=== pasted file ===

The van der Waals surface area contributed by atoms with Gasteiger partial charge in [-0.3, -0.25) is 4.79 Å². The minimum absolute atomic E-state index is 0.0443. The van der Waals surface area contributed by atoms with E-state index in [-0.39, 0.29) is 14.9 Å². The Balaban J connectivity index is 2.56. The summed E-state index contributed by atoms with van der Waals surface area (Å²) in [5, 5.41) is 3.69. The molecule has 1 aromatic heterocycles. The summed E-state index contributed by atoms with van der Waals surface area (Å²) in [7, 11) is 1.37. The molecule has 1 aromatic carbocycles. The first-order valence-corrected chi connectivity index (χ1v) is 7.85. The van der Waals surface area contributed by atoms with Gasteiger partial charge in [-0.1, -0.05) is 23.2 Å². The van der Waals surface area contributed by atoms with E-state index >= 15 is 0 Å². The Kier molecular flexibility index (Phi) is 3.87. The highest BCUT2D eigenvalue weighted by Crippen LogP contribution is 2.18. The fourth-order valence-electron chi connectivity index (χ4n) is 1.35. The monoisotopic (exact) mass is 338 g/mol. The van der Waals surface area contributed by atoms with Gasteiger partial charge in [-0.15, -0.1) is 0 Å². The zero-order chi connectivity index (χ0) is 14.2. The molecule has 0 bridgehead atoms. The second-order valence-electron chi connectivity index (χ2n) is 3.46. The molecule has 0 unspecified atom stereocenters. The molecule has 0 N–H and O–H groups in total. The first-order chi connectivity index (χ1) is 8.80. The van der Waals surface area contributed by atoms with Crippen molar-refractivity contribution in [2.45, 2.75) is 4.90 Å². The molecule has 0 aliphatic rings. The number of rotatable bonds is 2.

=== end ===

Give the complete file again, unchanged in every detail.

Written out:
The van der Waals surface area contributed by atoms with Gasteiger partial charge in [-0.3, -0.25) is 4.79 Å². The minimum absolute atomic E-state index is 0.0443. The van der Waals surface area contributed by atoms with E-state index in [-0.39, 0.29) is 14.9 Å². The Balaban J connectivity index is 2.56. The summed E-state index contributed by atoms with van der Waals surface area (Å²) in [5, 5.41) is 3.69. The molecule has 1 aromatic heterocycles. The summed E-state index contributed by atoms with van der Waals surface area (Å²) in [7, 11) is 1.37. The molecule has 1 aromatic carbocycles. The first-order valence-corrected chi connectivity index (χ1v) is 7.85. The van der Waals surface area contributed by atoms with Gasteiger partial charge in [-0.1, -0.05) is 23.2 Å². The van der Waals surface area contributed by atoms with E-state index >= 15 is 0 Å². The Kier molecular flexibility index (Phi) is 3.87. The highest BCUT2D eigenvalue weighted by Crippen LogP contribution is 2.18. The fourth-order valence-electron chi connectivity index (χ4n) is 1.35. The monoisotopic (exact) mass is 338 g/mol. The van der Waals surface area contributed by atoms with Gasteiger partial charge in [-0.15, -0.1) is 0 Å². The zero-order chi connectivity index (χ0) is 14.2. The molecule has 0 bridgehead atoms. The second-order valence-electron chi connectivity index (χ2n) is 3.46. The molecule has 0 unspecified atom stereocenters. The molecule has 0 N–H and O–H groups in total. The first-order chi connectivity index (χ1) is 8.80. The van der Waals surface area contributed by atoms with Crippen molar-refractivity contribution in [2.45, 2.75) is 4.90 Å². The molecule has 0 aliphatic rings. The number of rotatable bonds is 2.